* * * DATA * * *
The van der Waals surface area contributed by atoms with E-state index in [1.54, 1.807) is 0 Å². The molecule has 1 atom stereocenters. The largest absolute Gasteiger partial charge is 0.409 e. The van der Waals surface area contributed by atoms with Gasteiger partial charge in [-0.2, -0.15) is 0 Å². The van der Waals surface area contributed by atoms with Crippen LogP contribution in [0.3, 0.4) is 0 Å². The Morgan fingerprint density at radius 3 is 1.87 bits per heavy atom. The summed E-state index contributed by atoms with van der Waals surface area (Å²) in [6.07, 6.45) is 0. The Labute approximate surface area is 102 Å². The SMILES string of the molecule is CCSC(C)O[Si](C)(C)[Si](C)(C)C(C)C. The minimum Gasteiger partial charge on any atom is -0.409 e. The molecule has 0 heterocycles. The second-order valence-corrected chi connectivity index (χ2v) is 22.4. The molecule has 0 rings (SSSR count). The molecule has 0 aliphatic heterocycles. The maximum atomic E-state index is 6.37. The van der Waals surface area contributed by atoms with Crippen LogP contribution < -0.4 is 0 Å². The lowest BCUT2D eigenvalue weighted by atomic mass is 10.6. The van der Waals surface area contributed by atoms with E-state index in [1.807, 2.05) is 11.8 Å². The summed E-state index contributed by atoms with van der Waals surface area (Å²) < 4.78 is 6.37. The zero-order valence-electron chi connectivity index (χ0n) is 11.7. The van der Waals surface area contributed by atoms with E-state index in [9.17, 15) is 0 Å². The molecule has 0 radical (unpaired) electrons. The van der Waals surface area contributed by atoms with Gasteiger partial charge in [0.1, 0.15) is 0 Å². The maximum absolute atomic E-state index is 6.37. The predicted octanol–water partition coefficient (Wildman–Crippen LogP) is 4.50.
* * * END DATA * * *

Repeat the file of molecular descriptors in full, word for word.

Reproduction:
The van der Waals surface area contributed by atoms with E-state index in [1.54, 1.807) is 0 Å². The molecule has 1 atom stereocenters. The largest absolute Gasteiger partial charge is 0.409 e. The van der Waals surface area contributed by atoms with Gasteiger partial charge in [-0.2, -0.15) is 0 Å². The van der Waals surface area contributed by atoms with Crippen LogP contribution in [0.3, 0.4) is 0 Å². The Morgan fingerprint density at radius 3 is 1.87 bits per heavy atom. The summed E-state index contributed by atoms with van der Waals surface area (Å²) in [6.07, 6.45) is 0. The Labute approximate surface area is 102 Å². The SMILES string of the molecule is CCSC(C)O[Si](C)(C)[Si](C)(C)C(C)C. The minimum Gasteiger partial charge on any atom is -0.409 e. The molecule has 0 heterocycles. The second-order valence-corrected chi connectivity index (χ2v) is 22.4. The molecule has 0 rings (SSSR count). The molecule has 0 aliphatic heterocycles. The maximum atomic E-state index is 6.37. The van der Waals surface area contributed by atoms with Crippen LogP contribution < -0.4 is 0 Å². The lowest BCUT2D eigenvalue weighted by atomic mass is 10.6. The van der Waals surface area contributed by atoms with E-state index in [1.807, 2.05) is 11.8 Å². The summed E-state index contributed by atoms with van der Waals surface area (Å²) < 4.78 is 6.37. The zero-order valence-electron chi connectivity index (χ0n) is 11.7. The van der Waals surface area contributed by atoms with E-state index in [9.17, 15) is 0 Å². The molecule has 0 radical (unpaired) electrons. The van der Waals surface area contributed by atoms with Gasteiger partial charge in [0.1, 0.15) is 0 Å². The maximum absolute atomic E-state index is 6.37. The predicted octanol–water partition coefficient (Wildman–Crippen LogP) is 4.50.